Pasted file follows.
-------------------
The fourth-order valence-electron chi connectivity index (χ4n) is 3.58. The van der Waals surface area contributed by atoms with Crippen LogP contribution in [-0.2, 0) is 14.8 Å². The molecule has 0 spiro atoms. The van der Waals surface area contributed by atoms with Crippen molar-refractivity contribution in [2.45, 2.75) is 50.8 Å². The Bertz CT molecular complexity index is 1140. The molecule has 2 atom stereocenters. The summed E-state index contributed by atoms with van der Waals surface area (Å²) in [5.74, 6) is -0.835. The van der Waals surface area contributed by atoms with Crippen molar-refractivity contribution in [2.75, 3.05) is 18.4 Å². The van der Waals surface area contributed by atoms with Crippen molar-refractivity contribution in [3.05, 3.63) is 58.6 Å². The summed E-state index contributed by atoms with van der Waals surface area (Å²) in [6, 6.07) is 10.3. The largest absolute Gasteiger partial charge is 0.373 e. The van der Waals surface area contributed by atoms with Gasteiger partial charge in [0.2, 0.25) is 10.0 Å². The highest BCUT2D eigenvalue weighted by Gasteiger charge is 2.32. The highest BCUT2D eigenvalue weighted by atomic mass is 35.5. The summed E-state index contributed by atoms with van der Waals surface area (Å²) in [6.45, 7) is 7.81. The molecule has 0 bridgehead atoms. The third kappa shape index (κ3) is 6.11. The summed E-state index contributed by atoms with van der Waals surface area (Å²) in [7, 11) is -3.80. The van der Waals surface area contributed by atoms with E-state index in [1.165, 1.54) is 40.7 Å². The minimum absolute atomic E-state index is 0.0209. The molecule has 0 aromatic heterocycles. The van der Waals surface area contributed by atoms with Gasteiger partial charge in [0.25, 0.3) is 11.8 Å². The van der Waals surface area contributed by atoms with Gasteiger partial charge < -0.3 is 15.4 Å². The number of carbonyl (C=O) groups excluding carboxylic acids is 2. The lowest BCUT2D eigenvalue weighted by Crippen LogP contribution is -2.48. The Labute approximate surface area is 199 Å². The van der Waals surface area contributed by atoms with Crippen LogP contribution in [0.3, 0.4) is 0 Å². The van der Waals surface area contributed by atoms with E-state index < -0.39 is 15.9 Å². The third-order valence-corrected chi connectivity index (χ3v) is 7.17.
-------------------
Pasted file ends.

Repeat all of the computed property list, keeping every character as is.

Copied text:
The fourth-order valence-electron chi connectivity index (χ4n) is 3.58. The van der Waals surface area contributed by atoms with Crippen LogP contribution in [-0.2, 0) is 14.8 Å². The molecule has 0 spiro atoms. The van der Waals surface area contributed by atoms with Crippen molar-refractivity contribution in [2.45, 2.75) is 50.8 Å². The Bertz CT molecular complexity index is 1140. The molecule has 2 atom stereocenters. The summed E-state index contributed by atoms with van der Waals surface area (Å²) in [5.74, 6) is -0.835. The van der Waals surface area contributed by atoms with Crippen molar-refractivity contribution in [2.75, 3.05) is 18.4 Å². The van der Waals surface area contributed by atoms with Crippen molar-refractivity contribution in [3.05, 3.63) is 58.6 Å². The summed E-state index contributed by atoms with van der Waals surface area (Å²) in [6, 6.07) is 10.3. The largest absolute Gasteiger partial charge is 0.373 e. The van der Waals surface area contributed by atoms with Gasteiger partial charge in [0.2, 0.25) is 10.0 Å². The highest BCUT2D eigenvalue weighted by Gasteiger charge is 2.32. The highest BCUT2D eigenvalue weighted by atomic mass is 35.5. The summed E-state index contributed by atoms with van der Waals surface area (Å²) in [6.45, 7) is 7.81. The molecule has 0 bridgehead atoms. The third kappa shape index (κ3) is 6.11. The summed E-state index contributed by atoms with van der Waals surface area (Å²) in [7, 11) is -3.80. The van der Waals surface area contributed by atoms with E-state index in [1.165, 1.54) is 40.7 Å². The minimum absolute atomic E-state index is 0.0209. The molecule has 0 aromatic heterocycles. The van der Waals surface area contributed by atoms with Gasteiger partial charge in [0.25, 0.3) is 11.8 Å². The van der Waals surface area contributed by atoms with Gasteiger partial charge < -0.3 is 15.4 Å². The number of carbonyl (C=O) groups excluding carboxylic acids is 2. The lowest BCUT2D eigenvalue weighted by Crippen LogP contribution is -2.48. The Labute approximate surface area is 199 Å². The van der Waals surface area contributed by atoms with Crippen LogP contribution in [0.3, 0.4) is 0 Å². The van der Waals surface area contributed by atoms with E-state index < -0.39 is 15.9 Å². The third-order valence-corrected chi connectivity index (χ3v) is 7.17.